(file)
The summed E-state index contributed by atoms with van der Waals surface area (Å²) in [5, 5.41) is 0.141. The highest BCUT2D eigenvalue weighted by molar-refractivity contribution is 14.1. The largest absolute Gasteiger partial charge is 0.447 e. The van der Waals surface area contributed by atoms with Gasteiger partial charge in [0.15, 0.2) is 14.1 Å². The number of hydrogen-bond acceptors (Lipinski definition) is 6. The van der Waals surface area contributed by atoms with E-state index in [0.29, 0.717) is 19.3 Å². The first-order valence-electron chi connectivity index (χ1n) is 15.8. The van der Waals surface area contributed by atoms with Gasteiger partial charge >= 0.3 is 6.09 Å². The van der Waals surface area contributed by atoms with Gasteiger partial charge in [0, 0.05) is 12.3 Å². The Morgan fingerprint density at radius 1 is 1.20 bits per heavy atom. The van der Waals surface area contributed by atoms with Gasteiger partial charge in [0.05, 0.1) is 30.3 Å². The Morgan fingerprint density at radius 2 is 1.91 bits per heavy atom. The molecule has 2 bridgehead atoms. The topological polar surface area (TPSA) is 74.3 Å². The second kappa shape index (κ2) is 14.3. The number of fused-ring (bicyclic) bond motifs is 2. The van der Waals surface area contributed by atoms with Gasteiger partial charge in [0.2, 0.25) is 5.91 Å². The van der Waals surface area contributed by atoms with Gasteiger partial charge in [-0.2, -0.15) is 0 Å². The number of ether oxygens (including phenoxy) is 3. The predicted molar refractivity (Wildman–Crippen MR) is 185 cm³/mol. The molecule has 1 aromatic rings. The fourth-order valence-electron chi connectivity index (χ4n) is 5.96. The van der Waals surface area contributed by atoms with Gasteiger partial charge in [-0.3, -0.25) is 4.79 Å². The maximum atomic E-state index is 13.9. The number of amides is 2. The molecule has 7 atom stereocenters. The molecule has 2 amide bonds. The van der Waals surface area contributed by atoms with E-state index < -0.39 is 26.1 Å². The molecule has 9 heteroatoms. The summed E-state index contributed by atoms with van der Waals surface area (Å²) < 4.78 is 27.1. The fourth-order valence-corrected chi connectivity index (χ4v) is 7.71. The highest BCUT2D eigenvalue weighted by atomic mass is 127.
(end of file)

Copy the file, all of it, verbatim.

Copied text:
The summed E-state index contributed by atoms with van der Waals surface area (Å²) in [5, 5.41) is 0.141. The highest BCUT2D eigenvalue weighted by molar-refractivity contribution is 14.1. The largest absolute Gasteiger partial charge is 0.447 e. The van der Waals surface area contributed by atoms with Gasteiger partial charge in [0.15, 0.2) is 14.1 Å². The number of hydrogen-bond acceptors (Lipinski definition) is 6. The van der Waals surface area contributed by atoms with E-state index in [0.29, 0.717) is 19.3 Å². The first-order valence-electron chi connectivity index (χ1n) is 15.8. The van der Waals surface area contributed by atoms with Gasteiger partial charge >= 0.3 is 6.09 Å². The van der Waals surface area contributed by atoms with Gasteiger partial charge in [0, 0.05) is 12.3 Å². The Morgan fingerprint density at radius 1 is 1.20 bits per heavy atom. The van der Waals surface area contributed by atoms with Gasteiger partial charge in [0.05, 0.1) is 30.3 Å². The Morgan fingerprint density at radius 2 is 1.91 bits per heavy atom. The molecule has 2 bridgehead atoms. The topological polar surface area (TPSA) is 74.3 Å². The second kappa shape index (κ2) is 14.3. The number of fused-ring (bicyclic) bond motifs is 2. The van der Waals surface area contributed by atoms with Gasteiger partial charge in [0.2, 0.25) is 5.91 Å². The van der Waals surface area contributed by atoms with Gasteiger partial charge in [-0.2, -0.15) is 0 Å². The number of ether oxygens (including phenoxy) is 3. The predicted molar refractivity (Wildman–Crippen MR) is 185 cm³/mol. The molecule has 1 aromatic rings. The fourth-order valence-electron chi connectivity index (χ4n) is 5.96. The van der Waals surface area contributed by atoms with Gasteiger partial charge in [-0.3, -0.25) is 4.79 Å². The maximum atomic E-state index is 13.9. The number of amides is 2. The molecule has 7 atom stereocenters. The molecule has 2 amide bonds. The van der Waals surface area contributed by atoms with E-state index < -0.39 is 26.1 Å². The molecule has 9 heteroatoms. The summed E-state index contributed by atoms with van der Waals surface area (Å²) < 4.78 is 27.1. The fourth-order valence-corrected chi connectivity index (χ4v) is 7.71. The highest BCUT2D eigenvalue weighted by atomic mass is 127.